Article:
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Hepatitis B


Important facts
Hepatitis B is a viral infection that affects the liver and can cause both acute and chronic diseases.The virus is transmitted through contact with the person's blood or other bodily fluids.It is estimated that there are 240 million people with chronic hepatitis B infection (defined as B-type hepatitis B antibodies for at least six months).Some 686,000 people die each year from hepatitis B infection, including cirrhosis and liver cancer 1.Hepatitis B is an important occupational hazard for health workers.Hepatitis B can be prevented by receiving a safe and effective vaccine.Hepatitis B is a hepatic infection that can threaten the life of the person infected by the virus. It is a major global health problem. It can cause chronic infection and expose people to the risk of dying severely from cirrhosis and liver cancer.
Hepatitis B vaccine has been available since 1982. This vaccine is 95% effective in preventing infection, chronic disease and liver cancer caused by the infection.
Geographical distributionHepatitis B prevalence rates are highest in sub-Saharan Africa and East Asia, where chronic infections are between 5 and 10% of the adult population. There are also high rates of chronic infection in the Amazon and southern parts of Eastern and Central Europe. In the Middle East and the Indian subcontinent, the proportion of chronic sufferers is estimated at 2 to 5% of the total population. The proportion of chronic patients in Western Europe and North America is less than 1%.
Al SarayaThe hepatitis B virus can survive for at least 7 days. During this period, the virus remains able to cause infection if the body of an unguarded person enters the vaccine. The incubation period is 75 days on average, but can range from 30 to 180 days. The virus can be detected within 30 to 60 days after infection and can continue to be transformed into chronic hepatitis B.
In highly endemic areas, the most common route of transmission of hepatitis B is from mother to child at birth (perinatal delivery), or through horizontal transmission (exposure to contaminated blood), especially from an infected child to an uninfected child during the first five years Of old. The emergence of chronic infection is very common in infants infected with their mothers or before the age of five.
Hepatitis B can also be spread by skin or muscle exposure to contaminated blood or to various contaminated physical fluids, as well as through saliva, menstrual, vaginal and sperm fluids. Sexual transmission of hepatitis B can occur, particularly in unmarried men who have sex with other men, heterosexual men with sexual partners or who have links with sex workers. Infection in adults leads to chronic hepatitis in less than 5% of cases. Transmission of the virus can also occur as a result of the reuse of needles and syringes in health care settings or among injecting drug users. In addition, infection can occur during medical, surgical, dental, and tattoo operations, or through the use of razors and other objects contaminated with contaminated blood.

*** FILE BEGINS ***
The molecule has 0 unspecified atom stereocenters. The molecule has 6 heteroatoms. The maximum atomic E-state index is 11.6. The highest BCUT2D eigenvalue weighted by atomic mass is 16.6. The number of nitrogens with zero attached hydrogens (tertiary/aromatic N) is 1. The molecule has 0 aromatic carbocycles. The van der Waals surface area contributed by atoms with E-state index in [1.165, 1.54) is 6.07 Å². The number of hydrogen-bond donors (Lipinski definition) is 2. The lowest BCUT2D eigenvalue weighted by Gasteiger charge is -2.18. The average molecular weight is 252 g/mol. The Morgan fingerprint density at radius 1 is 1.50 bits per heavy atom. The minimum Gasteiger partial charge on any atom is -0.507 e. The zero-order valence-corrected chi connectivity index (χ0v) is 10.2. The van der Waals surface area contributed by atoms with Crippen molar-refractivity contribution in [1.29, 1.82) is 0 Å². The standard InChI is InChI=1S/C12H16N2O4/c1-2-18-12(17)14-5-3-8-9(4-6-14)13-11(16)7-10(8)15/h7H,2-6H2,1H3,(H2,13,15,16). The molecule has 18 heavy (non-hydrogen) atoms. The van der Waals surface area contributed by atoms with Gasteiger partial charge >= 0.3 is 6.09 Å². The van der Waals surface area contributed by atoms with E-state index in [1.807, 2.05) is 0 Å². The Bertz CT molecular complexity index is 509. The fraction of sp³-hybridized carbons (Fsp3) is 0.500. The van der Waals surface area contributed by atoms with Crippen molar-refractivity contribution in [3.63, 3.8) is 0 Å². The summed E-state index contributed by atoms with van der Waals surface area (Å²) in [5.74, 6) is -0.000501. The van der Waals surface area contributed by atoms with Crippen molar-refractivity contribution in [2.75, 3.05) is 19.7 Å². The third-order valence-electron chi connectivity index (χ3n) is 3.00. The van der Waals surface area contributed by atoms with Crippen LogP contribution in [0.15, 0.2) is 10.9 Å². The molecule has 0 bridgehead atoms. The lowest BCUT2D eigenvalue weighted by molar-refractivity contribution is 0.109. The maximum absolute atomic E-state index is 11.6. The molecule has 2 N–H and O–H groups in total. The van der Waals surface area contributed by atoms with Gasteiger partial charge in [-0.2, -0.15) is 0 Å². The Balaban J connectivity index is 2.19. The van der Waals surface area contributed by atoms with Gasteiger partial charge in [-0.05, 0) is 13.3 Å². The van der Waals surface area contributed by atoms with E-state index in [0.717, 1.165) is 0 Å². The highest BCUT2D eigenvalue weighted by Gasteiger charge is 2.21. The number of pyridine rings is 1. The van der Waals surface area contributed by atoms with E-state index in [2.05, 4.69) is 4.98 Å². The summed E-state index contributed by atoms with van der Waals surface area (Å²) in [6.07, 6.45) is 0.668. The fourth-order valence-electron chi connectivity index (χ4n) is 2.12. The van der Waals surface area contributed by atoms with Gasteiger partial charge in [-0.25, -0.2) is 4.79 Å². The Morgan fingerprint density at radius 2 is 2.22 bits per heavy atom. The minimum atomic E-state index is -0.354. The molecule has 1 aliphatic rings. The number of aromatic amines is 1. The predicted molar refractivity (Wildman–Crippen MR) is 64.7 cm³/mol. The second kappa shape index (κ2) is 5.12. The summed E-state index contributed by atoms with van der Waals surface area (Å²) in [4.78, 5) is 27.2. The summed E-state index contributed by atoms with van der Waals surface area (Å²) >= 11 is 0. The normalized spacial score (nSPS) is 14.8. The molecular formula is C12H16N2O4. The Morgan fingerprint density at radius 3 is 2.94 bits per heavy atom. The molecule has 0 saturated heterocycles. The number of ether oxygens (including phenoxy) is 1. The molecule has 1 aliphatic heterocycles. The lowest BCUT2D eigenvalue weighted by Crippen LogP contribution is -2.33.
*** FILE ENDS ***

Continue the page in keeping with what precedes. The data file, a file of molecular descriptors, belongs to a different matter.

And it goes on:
SymptomsMost people do not show symptoms during acute infection. However, some people suffer from symptoms at this stage lasting several weeks, including yellowing of the skin and eyes (jaundice), dark urine, severe stress, nausea, vomiting, and abdominal pain. Acute hepatitis can develop in a small subset of patients with acute hepatic failure that may lead to death.
In some people, hepatitis B virus may also cause chronic hepatic infection that later develops into liver cirrhosis or liver cancer.
Who are at risk of chronic disease?The likelihood of infection turning to chronic infection depends on the age at which the person is infected. Children under the age of six with hepatitis B virus are the most likely to develop a chronic infection.
Neonatology and children:
Between 80 and 90% of infected infants during the first year of life develop into chronic infection;Between 30 and 50% of children infected before the age of six develop a chronic infection.Adults:
Less than 5% of healthy people, otherwise, become infected as adults and develop chronic inflammation.Between 20 and 30% of adults with chronic infections develop cirrhosis and / or liver cancer.DiagnosisIt is not clinically distinguishable between hepatitis B and types of inflammation caused by other viral agents, and laboratory confirmation is therefore indispensable. A number of blood tests are available to diagnose and monitor hepatitis B patients. These tests can be used to distinguish acute and chronic infections.
Laboratory diagnosis of hepatitis B infection is the detection of the surface antigen of HBsAg. WHO recommends testing all donated blood samples to ensure blood safety and avoid accidental transmission to recipients of blood products.
The acute hepatitis virus infection is characterized by the presence of HBsAg antigen and immunoglobulin (Mg) IgM antibodies to the primary antigen (HBcAg). During the initial stage of infection, patients also show serum serotonin
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